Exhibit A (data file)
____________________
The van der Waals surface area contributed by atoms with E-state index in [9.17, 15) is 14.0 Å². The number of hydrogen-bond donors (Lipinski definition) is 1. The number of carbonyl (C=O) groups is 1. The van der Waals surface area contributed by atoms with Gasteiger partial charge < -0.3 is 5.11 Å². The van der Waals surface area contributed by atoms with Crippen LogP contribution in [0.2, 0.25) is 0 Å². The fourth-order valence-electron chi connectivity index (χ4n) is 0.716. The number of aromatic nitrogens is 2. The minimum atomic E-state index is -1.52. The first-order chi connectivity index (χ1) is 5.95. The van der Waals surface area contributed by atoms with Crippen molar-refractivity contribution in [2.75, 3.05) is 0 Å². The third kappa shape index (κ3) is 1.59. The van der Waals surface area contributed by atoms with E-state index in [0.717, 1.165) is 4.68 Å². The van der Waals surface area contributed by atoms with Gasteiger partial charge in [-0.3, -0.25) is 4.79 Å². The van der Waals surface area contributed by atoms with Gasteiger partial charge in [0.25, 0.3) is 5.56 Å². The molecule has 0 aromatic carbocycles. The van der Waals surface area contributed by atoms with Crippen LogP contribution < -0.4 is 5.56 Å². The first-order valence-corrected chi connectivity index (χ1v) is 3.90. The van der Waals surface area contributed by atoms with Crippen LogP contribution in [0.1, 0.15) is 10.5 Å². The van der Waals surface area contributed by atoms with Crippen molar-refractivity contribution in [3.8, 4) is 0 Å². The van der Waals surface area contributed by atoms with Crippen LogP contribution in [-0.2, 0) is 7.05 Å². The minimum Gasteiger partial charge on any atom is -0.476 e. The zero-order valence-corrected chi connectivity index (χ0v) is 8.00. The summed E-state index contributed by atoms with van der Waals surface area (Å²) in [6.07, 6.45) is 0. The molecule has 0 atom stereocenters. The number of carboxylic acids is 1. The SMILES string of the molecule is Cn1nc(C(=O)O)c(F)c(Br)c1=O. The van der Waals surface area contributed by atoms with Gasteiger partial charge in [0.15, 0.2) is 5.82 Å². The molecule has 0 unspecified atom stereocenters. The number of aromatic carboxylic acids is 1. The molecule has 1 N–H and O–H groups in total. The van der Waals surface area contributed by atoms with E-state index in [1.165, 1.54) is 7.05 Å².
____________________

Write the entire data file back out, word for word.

The van der Waals surface area contributed by atoms with E-state index in [9.17, 15) is 14.0 Å². The number of hydrogen-bond donors (Lipinski definition) is 1. The number of carbonyl (C=O) groups is 1. The van der Waals surface area contributed by atoms with Gasteiger partial charge < -0.3 is 5.11 Å². The van der Waals surface area contributed by atoms with Crippen LogP contribution in [0.2, 0.25) is 0 Å². The fourth-order valence-electron chi connectivity index (χ4n) is 0.716. The number of aromatic nitrogens is 2. The minimum atomic E-state index is -1.52. The first-order chi connectivity index (χ1) is 5.95. The van der Waals surface area contributed by atoms with Crippen molar-refractivity contribution in [2.75, 3.05) is 0 Å². The third kappa shape index (κ3) is 1.59. The van der Waals surface area contributed by atoms with E-state index in [0.717, 1.165) is 4.68 Å². The van der Waals surface area contributed by atoms with Gasteiger partial charge in [-0.3, -0.25) is 4.79 Å². The van der Waals surface area contributed by atoms with Gasteiger partial charge in [0.25, 0.3) is 5.56 Å². The molecule has 0 aromatic carbocycles. The van der Waals surface area contributed by atoms with Crippen LogP contribution < -0.4 is 5.56 Å². The first-order valence-corrected chi connectivity index (χ1v) is 3.90. The van der Waals surface area contributed by atoms with Crippen LogP contribution in [0.1, 0.15) is 10.5 Å². The van der Waals surface area contributed by atoms with Crippen molar-refractivity contribution in [3.8, 4) is 0 Å². The van der Waals surface area contributed by atoms with Crippen LogP contribution in [-0.2, 0) is 7.05 Å². The minimum Gasteiger partial charge on any atom is -0.476 e. The zero-order valence-corrected chi connectivity index (χ0v) is 8.00. The summed E-state index contributed by atoms with van der Waals surface area (Å²) in [6.07, 6.45) is 0. The molecule has 0 atom stereocenters. The number of carboxylic acids is 1. The SMILES string of the molecule is Cn1nc(C(=O)O)c(F)c(Br)c1=O. The van der Waals surface area contributed by atoms with Gasteiger partial charge in [0.15, 0.2) is 5.82 Å². The molecule has 0 unspecified atom stereocenters. The number of aromatic carboxylic acids is 1. The molecule has 1 N–H and O–H groups in total. The van der Waals surface area contributed by atoms with E-state index in [1.165, 1.54) is 7.05 Å².